Patients with BOOP usually develop respiratory complaints such as a dry, nonproductive cough; dyspnea on exertion; bibasilar rales and scattered wheezes; and hypoxemia (King, 1989). The chest radiograph may be read as normal or hyperinflated. Most sources report that physical examination is not particularly helpful early in the diagnostic process. Pulmonary function tests and, most likely, lung biopsy are required to confirm the diagnosis.


The etiologies implicated in bronchiolitis obliterans include viruses, toxic fume exposure, connective tissue disease, drugs or organ transplantation (“immune” bronchiolitis obliterans), and idiopathic factors (Ezri et al.,1994). The incidence of bronchiolitis obliterans in patients who have undergone allogeneic BMT is approximately 2% to 10% (Paz et al., 1992). As previously mentioned, a few cases have been documented in patients who had received an autologous transplant (Ezri et al, 1994; King, 1989; Crawford & Clark, 1993.)


Patients undergoing BMT are a risk for multiple pulmonary side effects. An accurate differential diagnosis is necessary to establish the prognosis. Once the diagnosis of bronchiolitis obliterans has been established, the prognosis usually is poor. Epler (1988) reported that bronchiolitis obliterans in association with BMT has a poor prognosis and does not respond well to steroid treatment. Fort and Graham-Pole (1990) stated that bronchiolitis obliterans is both irreversible and unresponsive to treatment; bronchiolitis obliterans progresses to recurrent pneumothoraces and hypoxia, which result in death. In a study by Schwarer and colleagues (1992), no identifying infectious component was found in 29 patients who developed late onset pulmonary syndrome (LOPS), and six of the patients (21%) died. According to these researchers, LOPS is the most frequent cause of nonrelapse death in patients 6 months after BMT. In the Schwarer study, the designation LOPS included airflow obstruction associated with bronchiolitis obliterans or interstitial lung disease, or both. Paz and colleagues (1992) studied 104 patients who underwent allogeneic BMT; 3.9% developed bronchiolitis obliterans. Crawford and Clark (1993) stated, “The clinical course is variable, but the process usually is fatal in cases with rapidly progressive or severe obstruction.”


1. Vital signs: Normal or elevated temperature; rapid pulse; rapid, dyspneic respiratory rate; normal, elevated or decreased blood pressure

2. Symptoms, conditions: Dry, nonproductive cough; wheezing and dyspnea on exertion (DOE); chronic GVHD; infection (e.g., pneumonia, sinusitis)

3. Hallmark physical signs and symptoms: Cough, wheeze, DOE despite normal chest radiograph

4. Additional physical signs and symptoms: Cachexia

5. Psychosocial signs: Anxiety, fear, confusion, exhaustion

6. Laboratory values: Elevated WBC (if counts were previously normal) or decreased WBC, with decreased neutrophils and thrombocytopenia. Results vary, depending on other patient factors (e.g., presence of infection, previous bone marrow recovery, or presence of GVHD).; increased BUN; increased creatinine; elevated transaminases (three to six times higher than normal in GVHD); moderately elevated total bilirubin (GVHD); elevated alkaline phosphatase (five to 10 times higher than normal in GVHD); decreased immunoglobulin G (IgG) levels (controversial)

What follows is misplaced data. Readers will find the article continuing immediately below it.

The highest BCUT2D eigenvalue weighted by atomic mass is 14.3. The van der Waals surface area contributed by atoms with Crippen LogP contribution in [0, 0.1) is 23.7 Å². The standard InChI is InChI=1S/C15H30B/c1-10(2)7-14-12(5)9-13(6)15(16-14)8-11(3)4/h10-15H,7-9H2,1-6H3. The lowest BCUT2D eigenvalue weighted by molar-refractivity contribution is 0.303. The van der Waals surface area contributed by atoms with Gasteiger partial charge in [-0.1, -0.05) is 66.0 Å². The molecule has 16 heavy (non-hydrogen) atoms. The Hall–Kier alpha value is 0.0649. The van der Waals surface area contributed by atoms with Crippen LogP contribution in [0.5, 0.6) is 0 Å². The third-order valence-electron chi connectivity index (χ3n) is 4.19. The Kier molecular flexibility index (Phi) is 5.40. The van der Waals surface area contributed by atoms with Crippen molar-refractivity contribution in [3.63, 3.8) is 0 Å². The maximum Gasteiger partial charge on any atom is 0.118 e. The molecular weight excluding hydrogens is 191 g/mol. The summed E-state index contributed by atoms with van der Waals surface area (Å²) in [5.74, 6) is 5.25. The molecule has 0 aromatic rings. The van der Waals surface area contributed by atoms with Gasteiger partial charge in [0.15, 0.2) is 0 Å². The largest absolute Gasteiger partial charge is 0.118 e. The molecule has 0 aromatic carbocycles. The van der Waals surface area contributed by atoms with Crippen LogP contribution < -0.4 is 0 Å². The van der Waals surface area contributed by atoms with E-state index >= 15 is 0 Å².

7. Cultures: Blood, urine, and sputum cultures positive (with underlying infection) or negative

8. Diagnostic tests: Chest radiographs (posteroanterior and lateral) normal, hyperinflated, or diffuse interstitial infiltrates; decreased diffusing capacity; ABGs: hypoxemia, hypocarbia; variable findings with bronchoscopy (depending on underlying infection; positive transbronchial or open lung biopsy; computed tomography (CT) scan of the lung usually not beneficial

9. Pulmonary function tests: decreased forced expiratory volume (FEV1) and flow rates; increased functional residual capacity (FRC); normal total lung capacity (TLC);

10. Other: Assess activity tolerance and nutritional status


Chemotherapy: Cyclophosphamide—not yet established (Crawford & Clark, 1993).

Medications: Corticosteroids continue to be the drugs of choice for the treatment of BOOP, sometimes in conjunction with cyclosporine.

Investigation of the immunologic mechanism of GVHD (Epler, 1988)


Tacrolimus and thalidomide—not yet established (Crawford & Clark, 1993)

Adjunct therapy



IgG (if serum levels are low)

Bronchodilator (small percentage of users respond)

Inhaled corticosteroids—not yet established

Immediate nursing interventions

• Monitor respiratory rate, depth, and effort, including use of accessory muscles, nasal flaring, and abnormal breathing patterns.

• Assess pulse, blood pressure, and temperature initially; assess respiratory status q1-2h.

• Apply pulse oximeter.

• Place oxygen and suction equipment at bedside.

• Maintain patient safety.

• Reassure patient that his or her needs will be met.

• Ensure patent IV access.

Oct 19, 2016 | Posted by in NURSING | Comments Off on 4. BRONCHIOLITIS OBLITERANS